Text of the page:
Miguel Cotto logoMiguel Cotto

Mayweather vs. Cotto: Why Mayweather Will Win It with Total Domination

Jacob BetznerCorrespondent IIMay 1, 2012

Mayweather vs. Cotto: Why Mayweather Will Win It with Total Domination

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    A bout between two of the biggest names in boxing, Floyd "Money" Mayweather, Jr. and Miguel Cotto, is scheduled for Saturday night at the MGM Grand Hotel & Casino Grand Arena in Las Vegas.

    The (Super) Light Middleweight title is on the line, a title the Puerto Rican born Cotto has already defended twice against Nicaraguan brawler Ricardo Mayorga and Mexican boxer Antonio Margarito.  Cotto won the title by defeating Israeli pugilist Yuri Foreman by technical knockout in 2010.

    Arguably the most successful fighter in the history of professional boxing and considered the best pound-for-pound boxer in the world by many, Floyd Mayweather's flawless 42-0 record is in jeopardy as the American goes for his ninth major world title.

    Neither boxer has any significant size advantage, Mayweather measuring in one inch taller, and both fighters will weigh in at no more than 154 lbs. at the official weigh-in.

    While Mayweather's undefeated record is almost inconceivable, Cotto's 37-2 record is nothing to scoff at.  The 31-year-old's only losses are to Antonio Margarito (which he later avenged) and boxing legend—and maybe the second best fighter in the world behind only Mayweather—the Philippines' own Manny Pacquiao.

    While this fight is projected to be one of the most brutal, most entertaining fights in recent memory, there's no reason to believe Mayweather won't walk away with his 43rd career victory and another title to add to his already lengthy list.

Come On, He's "Money!"

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    Mayweather didn't earn the nickname "Money" for no good reason.  Over his undefeated professional boxing career, the 35-year-old has earned hundreds of millions of dollars in both prize money and endorsements.

    Taking into consideration a more slang meaning of the word, Mayweather literally is money.  He's never lost a fight in his professional boxing tenure.

    Known for his nearly impenetrable defense and lightning quick punches, Mayweather will be looking to minimize the effects of Cotto's heavy, head-rattling punches.  In his 37 wins, Cotto has recorded 30 knockouts, six clean and 24 technical.

    While Mayweather is four years older than his opponent, he showed no signs of his age in a fight against 29-3-2 Victor Ortiz last year to claim the World Boxing Council's Welterweight title.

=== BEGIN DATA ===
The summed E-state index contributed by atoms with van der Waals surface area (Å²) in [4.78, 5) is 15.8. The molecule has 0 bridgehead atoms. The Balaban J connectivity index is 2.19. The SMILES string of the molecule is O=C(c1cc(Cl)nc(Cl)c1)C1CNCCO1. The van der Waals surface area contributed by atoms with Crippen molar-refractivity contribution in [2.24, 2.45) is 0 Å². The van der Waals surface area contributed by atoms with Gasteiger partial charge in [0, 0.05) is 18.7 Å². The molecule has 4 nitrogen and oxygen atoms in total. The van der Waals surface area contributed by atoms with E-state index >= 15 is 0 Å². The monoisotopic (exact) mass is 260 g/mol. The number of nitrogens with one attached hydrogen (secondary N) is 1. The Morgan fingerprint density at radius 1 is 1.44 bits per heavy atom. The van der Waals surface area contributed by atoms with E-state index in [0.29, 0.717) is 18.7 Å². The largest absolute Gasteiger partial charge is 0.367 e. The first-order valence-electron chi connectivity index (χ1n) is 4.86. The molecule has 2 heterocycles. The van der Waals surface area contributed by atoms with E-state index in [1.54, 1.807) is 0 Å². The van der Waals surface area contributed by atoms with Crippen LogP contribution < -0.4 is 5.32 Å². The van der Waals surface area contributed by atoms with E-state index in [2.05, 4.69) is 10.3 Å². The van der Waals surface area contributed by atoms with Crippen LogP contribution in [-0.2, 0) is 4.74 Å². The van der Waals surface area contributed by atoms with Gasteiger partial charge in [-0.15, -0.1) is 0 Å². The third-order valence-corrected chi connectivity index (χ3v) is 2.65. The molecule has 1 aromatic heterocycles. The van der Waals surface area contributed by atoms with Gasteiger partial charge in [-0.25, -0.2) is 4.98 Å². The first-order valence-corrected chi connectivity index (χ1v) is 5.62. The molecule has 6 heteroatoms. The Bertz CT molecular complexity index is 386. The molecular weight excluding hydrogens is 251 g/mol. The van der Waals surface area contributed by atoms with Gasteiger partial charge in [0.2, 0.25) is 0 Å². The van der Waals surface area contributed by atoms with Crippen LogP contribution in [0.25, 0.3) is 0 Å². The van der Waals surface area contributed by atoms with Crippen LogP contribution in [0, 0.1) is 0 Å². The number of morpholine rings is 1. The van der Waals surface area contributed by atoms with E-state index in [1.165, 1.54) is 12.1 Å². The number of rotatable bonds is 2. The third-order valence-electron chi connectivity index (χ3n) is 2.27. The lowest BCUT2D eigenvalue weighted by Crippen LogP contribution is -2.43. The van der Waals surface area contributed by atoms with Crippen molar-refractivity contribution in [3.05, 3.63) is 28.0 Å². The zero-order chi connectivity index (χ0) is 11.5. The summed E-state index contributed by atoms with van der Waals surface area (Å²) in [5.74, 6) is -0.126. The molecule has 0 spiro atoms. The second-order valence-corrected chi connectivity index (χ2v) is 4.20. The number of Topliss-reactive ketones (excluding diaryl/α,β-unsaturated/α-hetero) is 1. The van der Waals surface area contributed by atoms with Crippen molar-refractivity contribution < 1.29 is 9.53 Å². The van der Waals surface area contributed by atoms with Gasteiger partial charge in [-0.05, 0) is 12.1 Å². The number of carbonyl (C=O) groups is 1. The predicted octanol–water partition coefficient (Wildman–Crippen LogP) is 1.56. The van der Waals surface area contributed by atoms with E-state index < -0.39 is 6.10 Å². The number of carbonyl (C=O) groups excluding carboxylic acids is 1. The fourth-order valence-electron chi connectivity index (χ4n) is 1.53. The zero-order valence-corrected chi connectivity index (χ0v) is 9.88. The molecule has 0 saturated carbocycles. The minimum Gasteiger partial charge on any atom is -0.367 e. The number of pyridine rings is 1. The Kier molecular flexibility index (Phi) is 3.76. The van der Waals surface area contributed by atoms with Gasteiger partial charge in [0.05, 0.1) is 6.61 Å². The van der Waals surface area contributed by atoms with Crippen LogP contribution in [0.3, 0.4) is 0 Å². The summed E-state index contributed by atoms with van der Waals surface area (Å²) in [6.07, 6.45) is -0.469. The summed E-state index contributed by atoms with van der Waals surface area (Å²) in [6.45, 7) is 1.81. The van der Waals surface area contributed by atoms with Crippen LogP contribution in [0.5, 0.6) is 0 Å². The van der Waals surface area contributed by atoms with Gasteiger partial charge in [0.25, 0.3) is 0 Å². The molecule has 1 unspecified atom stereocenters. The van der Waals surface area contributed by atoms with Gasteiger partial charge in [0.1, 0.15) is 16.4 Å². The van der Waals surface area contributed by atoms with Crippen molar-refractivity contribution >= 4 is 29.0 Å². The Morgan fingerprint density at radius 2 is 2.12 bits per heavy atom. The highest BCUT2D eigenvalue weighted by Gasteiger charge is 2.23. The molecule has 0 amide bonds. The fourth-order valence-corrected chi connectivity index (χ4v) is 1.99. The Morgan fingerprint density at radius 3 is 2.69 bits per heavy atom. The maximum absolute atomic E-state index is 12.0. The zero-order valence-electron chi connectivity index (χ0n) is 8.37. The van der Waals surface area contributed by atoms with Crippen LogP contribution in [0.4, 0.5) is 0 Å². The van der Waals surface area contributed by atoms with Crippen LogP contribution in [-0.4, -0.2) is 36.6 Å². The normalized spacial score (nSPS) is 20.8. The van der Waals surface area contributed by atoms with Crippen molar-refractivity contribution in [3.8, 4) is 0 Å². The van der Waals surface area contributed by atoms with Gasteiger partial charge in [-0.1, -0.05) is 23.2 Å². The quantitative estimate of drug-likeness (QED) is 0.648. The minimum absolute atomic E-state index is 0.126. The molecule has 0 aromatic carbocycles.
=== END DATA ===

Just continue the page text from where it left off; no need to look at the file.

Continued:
While Cotto will be one of the toughest fighters Mayweather has ever faced, he didn't become the best by beating up amateurs.

Third Time's the Charm

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    Mayweather has fought once per year since 2009, and hasn't been in the ring for an official match since September of 2011 when he beat Ortiz.

    Cotto defended his title first in March of 2011 and again in December 2011, only about five months ago.

    If age old idioms hold any truth, Cotto's due to lose his third attempt at defending his title.

    While this isn't an exact science, it's hard for any fighter to enter the ring three times in just over 14 months, especially against a fighter of Mayweather's caliber.  Cotto is a professional, and he will be ready for the fight physically and mentally, but a human body can only take so much abuse.  One of Mayweather's biggest advantages is the time he's had off to recuperate compared to the short turnaround of Cotto.

    A few well placed punches by Mayweather and this fight could be over early.

Mayweather Wants Pacquiao

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    According to ESPN.com (and many other sources) Mayweather actually wanted to fight Pacquiao on May 5th.  He even called him out on Twitter.

    The fans want it, and there's no doubt Mayweather wants it.  When Mayweather beats Cotto, Pacquiao may not have a choice but to agree to a tilt against the undefeated, newly crowned (Super) Light Middleweight champion of the world.

    Being one of the only boxers to beat Cotto, the lightning quick Pacquiao could be the one to break the goose egg in Mayweather's loss column if the two ever decide to touch gloves.

    Sure, Mayweather is focused on the fight at hand, but he definitely has a brawl with Pacquiao in the back of his head.  By beating Cotto, Pacquiao might feel more obliged to step up and take on "Money."  If you want to be the best, you've got to beat the best.  Pacquiao would have a legitimate shot at dethroning the king, and Mayweather wants to erase any doubts as to who's the best in the world.

    A Mayweather vs. Pacquiao bill would be a media dream, and with a victory against Cotto, there's a very good chance that dream could turn into a reality.

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